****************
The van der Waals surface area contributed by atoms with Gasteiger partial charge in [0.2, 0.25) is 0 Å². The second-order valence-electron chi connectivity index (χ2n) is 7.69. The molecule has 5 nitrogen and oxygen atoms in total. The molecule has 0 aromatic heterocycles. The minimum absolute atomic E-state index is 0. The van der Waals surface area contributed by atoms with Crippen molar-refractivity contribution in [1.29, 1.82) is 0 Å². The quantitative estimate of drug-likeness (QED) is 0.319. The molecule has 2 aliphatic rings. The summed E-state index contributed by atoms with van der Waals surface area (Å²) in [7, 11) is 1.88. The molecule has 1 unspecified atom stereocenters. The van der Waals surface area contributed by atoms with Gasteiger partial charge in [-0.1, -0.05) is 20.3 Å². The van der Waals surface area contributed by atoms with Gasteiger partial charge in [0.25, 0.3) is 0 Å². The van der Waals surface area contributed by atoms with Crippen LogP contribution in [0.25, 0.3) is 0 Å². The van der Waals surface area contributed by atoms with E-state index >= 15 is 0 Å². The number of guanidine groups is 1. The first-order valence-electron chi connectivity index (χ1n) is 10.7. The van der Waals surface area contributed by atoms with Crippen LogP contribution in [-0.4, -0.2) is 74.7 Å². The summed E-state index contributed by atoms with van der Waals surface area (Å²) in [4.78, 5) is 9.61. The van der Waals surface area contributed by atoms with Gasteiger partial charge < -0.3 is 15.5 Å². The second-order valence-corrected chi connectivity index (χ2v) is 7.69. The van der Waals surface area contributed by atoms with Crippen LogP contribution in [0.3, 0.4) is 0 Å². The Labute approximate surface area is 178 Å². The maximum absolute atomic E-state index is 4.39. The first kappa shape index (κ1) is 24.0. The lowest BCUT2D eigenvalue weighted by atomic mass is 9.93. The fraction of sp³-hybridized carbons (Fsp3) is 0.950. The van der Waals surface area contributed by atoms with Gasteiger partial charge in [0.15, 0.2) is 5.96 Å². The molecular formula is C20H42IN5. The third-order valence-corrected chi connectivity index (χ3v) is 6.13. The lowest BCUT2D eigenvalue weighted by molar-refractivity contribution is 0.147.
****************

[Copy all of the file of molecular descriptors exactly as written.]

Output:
The van der Waals surface area contributed by atoms with Gasteiger partial charge in [0.2, 0.25) is 0 Å². The second-order valence-electron chi connectivity index (χ2n) is 7.69. The molecule has 5 nitrogen and oxygen atoms in total. The molecule has 0 aromatic heterocycles. The minimum absolute atomic E-state index is 0. The van der Waals surface area contributed by atoms with Crippen molar-refractivity contribution in [1.29, 1.82) is 0 Å². The quantitative estimate of drug-likeness (QED) is 0.319. The molecule has 2 aliphatic rings. The summed E-state index contributed by atoms with van der Waals surface area (Å²) in [7, 11) is 1.88. The molecule has 1 unspecified atom stereocenters. The van der Waals surface area contributed by atoms with Gasteiger partial charge in [-0.1, -0.05) is 20.3 Å². The van der Waals surface area contributed by atoms with Gasteiger partial charge in [0.25, 0.3) is 0 Å². The van der Waals surface area contributed by atoms with Crippen LogP contribution in [0.25, 0.3) is 0 Å². The van der Waals surface area contributed by atoms with E-state index >= 15 is 0 Å². The number of guanidine groups is 1. The first-order valence-electron chi connectivity index (χ1n) is 10.7. The van der Waals surface area contributed by atoms with Crippen LogP contribution in [-0.4, -0.2) is 74.7 Å². The summed E-state index contributed by atoms with van der Waals surface area (Å²) in [4.78, 5) is 9.61. The van der Waals surface area contributed by atoms with Gasteiger partial charge < -0.3 is 15.5 Å². The second-order valence-corrected chi connectivity index (χ2v) is 7.69. The van der Waals surface area contributed by atoms with Crippen LogP contribution in [0.3, 0.4) is 0 Å². The Labute approximate surface area is 178 Å². The maximum absolute atomic E-state index is 4.39. The first kappa shape index (κ1) is 24.0. The lowest BCUT2D eigenvalue weighted by atomic mass is 9.93. The fraction of sp³-hybridized carbons (Fsp3) is 0.950. The van der Waals surface area contributed by atoms with Gasteiger partial charge in [0.15, 0.2) is 5.96 Å². The molecular formula is C20H42IN5. The third-order valence-corrected chi connectivity index (χ3v) is 6.13. The lowest BCUT2D eigenvalue weighted by molar-refractivity contribution is 0.147.